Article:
She said to me: “You know, even in law school, Gilbert stood out for his brilliance. But what really impressed me was that he really worked hard and diligently. He belonged to a batch that included several sons and daughters of famous families. Most of them simply went through the paces of school, confident that whether they studied hard or not, a good future in law or politics awaited them. But Gilbert Teodoro was different. He was brilliant, but he was also among the hardest working and diligent students of that batch — and of the thousands of students who’ve passed through my classes over the years.”
Everywhere, people are for GIBO
Of course, everyone is entitled to his or her own opinion regarding presidential candidates — although I’m happy to note that almost everywhere I go, so many people are for Gilbert Teodoro. On Thursday, at an Italian restaurant in Makati, four out of five of us were green. And the restaurant servers were green as well. But even in other sectors of society, I found Gilbert Teodoro supporters everywhere. My facialist confirmed that everyone in their salon was for GT, and just yesterday at a spa, my therapist whispered the same. They liked how he spoke and what he said, these service personnel told me; he sounded smart, sensible and different.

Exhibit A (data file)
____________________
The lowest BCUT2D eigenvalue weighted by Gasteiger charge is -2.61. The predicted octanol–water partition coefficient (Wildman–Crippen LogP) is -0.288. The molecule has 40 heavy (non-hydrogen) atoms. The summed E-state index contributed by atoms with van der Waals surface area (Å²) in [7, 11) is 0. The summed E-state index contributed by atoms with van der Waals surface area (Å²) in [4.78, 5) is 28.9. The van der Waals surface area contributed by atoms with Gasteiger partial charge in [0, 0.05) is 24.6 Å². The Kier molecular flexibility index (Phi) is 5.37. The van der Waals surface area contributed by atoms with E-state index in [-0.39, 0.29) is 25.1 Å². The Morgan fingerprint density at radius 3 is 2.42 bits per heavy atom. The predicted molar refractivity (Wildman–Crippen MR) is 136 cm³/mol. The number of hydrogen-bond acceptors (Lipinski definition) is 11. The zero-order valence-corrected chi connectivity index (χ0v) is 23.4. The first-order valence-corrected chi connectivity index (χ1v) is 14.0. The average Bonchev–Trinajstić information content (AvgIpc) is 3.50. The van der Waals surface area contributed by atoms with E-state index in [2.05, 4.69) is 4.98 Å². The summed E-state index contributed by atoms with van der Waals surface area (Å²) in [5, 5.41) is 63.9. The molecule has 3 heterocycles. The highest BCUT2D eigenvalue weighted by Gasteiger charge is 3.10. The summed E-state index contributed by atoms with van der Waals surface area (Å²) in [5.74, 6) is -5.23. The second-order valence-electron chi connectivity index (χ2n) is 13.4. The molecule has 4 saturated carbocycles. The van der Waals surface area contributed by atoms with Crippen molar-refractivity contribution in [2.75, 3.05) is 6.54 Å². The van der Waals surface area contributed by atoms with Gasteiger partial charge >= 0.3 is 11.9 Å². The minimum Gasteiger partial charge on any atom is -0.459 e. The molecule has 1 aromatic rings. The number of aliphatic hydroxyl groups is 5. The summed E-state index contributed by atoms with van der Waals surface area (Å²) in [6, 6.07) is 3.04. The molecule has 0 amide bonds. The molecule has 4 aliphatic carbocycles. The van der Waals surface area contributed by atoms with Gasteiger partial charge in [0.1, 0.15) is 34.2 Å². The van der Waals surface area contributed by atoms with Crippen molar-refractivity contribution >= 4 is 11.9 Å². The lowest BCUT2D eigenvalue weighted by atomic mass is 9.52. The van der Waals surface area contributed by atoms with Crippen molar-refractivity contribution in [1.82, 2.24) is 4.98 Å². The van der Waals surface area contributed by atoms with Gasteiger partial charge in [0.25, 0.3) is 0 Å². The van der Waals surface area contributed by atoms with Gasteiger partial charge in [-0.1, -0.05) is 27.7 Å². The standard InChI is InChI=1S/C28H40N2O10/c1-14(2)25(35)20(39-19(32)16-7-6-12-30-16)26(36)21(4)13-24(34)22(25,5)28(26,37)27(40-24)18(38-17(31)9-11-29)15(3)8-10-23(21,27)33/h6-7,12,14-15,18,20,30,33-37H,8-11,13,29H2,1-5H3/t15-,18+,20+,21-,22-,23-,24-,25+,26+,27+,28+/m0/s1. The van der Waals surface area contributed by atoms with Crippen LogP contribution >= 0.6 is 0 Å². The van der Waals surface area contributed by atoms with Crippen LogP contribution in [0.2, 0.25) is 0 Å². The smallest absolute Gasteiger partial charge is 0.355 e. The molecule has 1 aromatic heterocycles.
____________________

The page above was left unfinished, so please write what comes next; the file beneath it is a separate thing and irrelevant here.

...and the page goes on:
Although we are for Gilbert Teodoro, we certainly respect other people’s choice of candidates. However, it baffles us constantly, when we meet friends and acquaintances and they say they’re supporting a candidate because “my brother knows him,” or “my uncle worked for his mom,” or “we went to the same school,” etc. The funniest one I’ve found so far is: “Because my husband knows his cousin-in-law.” It’s as if we’re voting for a school alumni association president rather than the president of a country.